A Review of Different Curriculums for Effective Teaching Practices [In English]

  • Sarah Risha Sarah Risha, PhD., ACUE, Senior MY Lecturer, School of International Letters and Culture, The College of Liberal Arts and Sciences, Arizona State University
Keywords: Linear, Holistic, Curriculum, Instruction, Socratic, Jigsaw

Abstract

As a teacher of more than 20 years and as a curriculum developer, I found out that there are many commonly used teaching methodologies that are not related to our students. This does not mean that what we explain to them is useless. No, but it is that our students do not see the use of information presented to them which leads them to think of it as irrelevant to their lives especially with the new technologies and growing globalization world around us. In this article, I will introduce the two most common types of curriculum instructions which are: linear and holistic approaches in education. I will start with a short introduction to each approach and will present some explanation and discussion platform towards the characteristics of each methodology. Later, I will introduce some best practices that can be utilized in holistic approach classes to help teachers in developing their daily teaching practices. In this article, best practices refer to in-class teacher’s activities, methods or approaches used to improve students’ academic abilities, ways of thinking and desired outcomes. These methods will help students to connect what they learn with their daily lives.

References

Arendale, D. R. (2020). "What is a best education practice?" [Unpublished manuscript]. Department of Curriculum and Instruction, University of Minnesota. https://www.arendale.org/best-educationpractices
Aronson, E. (No date). "History of the jigsaw." Jigsaw Classroom. https://www.jigsaw.org/history/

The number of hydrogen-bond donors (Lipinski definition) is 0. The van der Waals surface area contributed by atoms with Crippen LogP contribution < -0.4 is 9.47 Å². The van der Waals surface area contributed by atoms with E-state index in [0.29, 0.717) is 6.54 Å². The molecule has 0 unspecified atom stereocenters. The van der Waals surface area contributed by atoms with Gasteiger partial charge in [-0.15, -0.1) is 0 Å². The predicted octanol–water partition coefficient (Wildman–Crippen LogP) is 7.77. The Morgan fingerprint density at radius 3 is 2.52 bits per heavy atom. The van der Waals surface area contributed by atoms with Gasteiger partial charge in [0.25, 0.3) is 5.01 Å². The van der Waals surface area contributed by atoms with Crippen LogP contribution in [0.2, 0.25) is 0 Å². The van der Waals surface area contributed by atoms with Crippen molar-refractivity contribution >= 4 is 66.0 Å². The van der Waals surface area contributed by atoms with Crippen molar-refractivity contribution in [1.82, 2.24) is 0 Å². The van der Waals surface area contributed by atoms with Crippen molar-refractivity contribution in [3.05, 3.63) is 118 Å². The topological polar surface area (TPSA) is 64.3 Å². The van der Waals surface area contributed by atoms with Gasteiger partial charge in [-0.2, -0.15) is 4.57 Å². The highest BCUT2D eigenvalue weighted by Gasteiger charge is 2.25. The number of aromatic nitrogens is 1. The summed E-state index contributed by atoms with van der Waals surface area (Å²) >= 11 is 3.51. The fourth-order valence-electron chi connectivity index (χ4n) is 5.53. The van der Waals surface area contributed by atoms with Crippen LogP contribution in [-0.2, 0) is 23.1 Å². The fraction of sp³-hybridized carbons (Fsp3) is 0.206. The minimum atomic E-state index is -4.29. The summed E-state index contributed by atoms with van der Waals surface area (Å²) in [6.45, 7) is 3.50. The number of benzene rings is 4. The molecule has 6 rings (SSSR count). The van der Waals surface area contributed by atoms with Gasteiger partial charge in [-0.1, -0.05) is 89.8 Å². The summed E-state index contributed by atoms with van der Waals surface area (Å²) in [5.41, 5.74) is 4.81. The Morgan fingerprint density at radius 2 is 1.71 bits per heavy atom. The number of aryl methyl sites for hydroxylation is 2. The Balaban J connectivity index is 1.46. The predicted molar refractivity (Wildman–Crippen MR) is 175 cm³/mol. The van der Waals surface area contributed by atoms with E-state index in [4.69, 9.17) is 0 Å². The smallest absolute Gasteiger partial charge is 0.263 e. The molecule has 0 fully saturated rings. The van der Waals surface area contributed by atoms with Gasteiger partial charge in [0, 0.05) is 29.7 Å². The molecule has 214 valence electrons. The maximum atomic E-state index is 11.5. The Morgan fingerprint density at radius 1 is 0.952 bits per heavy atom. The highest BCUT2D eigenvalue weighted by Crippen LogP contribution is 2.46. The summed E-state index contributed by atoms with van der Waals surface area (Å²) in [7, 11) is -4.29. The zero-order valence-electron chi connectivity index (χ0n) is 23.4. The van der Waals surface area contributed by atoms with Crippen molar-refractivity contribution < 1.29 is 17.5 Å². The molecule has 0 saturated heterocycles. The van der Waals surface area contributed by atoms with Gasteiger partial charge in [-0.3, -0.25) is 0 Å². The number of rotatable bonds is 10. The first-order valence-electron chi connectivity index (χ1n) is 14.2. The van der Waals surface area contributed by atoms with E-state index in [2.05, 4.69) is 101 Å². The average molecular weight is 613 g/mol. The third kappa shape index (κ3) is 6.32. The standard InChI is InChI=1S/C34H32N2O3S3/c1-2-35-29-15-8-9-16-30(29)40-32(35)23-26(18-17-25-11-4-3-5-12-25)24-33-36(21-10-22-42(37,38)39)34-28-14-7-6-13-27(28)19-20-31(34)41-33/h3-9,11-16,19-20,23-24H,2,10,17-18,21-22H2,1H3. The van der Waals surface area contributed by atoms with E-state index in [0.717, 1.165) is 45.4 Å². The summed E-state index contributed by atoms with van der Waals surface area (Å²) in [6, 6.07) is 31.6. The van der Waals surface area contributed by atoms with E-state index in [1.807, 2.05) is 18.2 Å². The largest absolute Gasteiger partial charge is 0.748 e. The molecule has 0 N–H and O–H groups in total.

Blum, L. M. (2004). "Wingspread declaration on school connections". Journal of School Health, 74(7), 233-234. Retrieved from: https://urbanhealth.jhu.edu/_PDFs/media/best_practices/effective_schools.pdf
Bobbitt, F. (1918). "The curriculum". Houghton Mifflin Company.
Dewey, J. (1998). "Experience and education" (60th edition.). Kappa Delta Pi.
Finn, C., & Meier, D. (2009). "E pluribum unum? Two longtime school reformers debate the merits of the national curriculum". Education Next, 9(2), 50.
Freire, P. (1998). "Pedagogy of freedom: Ethics, democracy, and civic courage". Rowman & Littlefield Publishers Inc.
Gonzales, J. (2015)." 4 things you don’t know about the Jigsaw Method". Cult of Pedagogy.
https://www.cultofpedagogy.com/jigsaw-teaching-strategy/
Koper, R., & Olivier, B. (2004). "Representing the learning design of units of learning". Educational Technology & Society, 7(3). 97-111.
Mahmoudi, S., Jafari, E., Nasrabadi, H. A., & Liaghatdar, M. J. (2020). "Holistic education: Anapproach for 21 Century". International Education Studies, 5(3).
Nilson, L. B. (2010). "Teaching at its best: A research-based resource for college instructors" (3th edition). Jossey H. Bass.
Samaras, A. P., DeMulder, E. K., Kayler, M. A., Newton, L., Rigsby, L. C., Weller, K. L., & Wilcox, D. R. (2006). "Spheres of learning in teacher collaboration". In C. Kosnik, C.
Beck, A. R. Freese, & A. P., Samaras (Eds.), "Making a difference in teacher education through self-study: Studies of personal, professional, and program renewal" (pp. 147-163). Springer
Published
2021-03-02
Section
Articles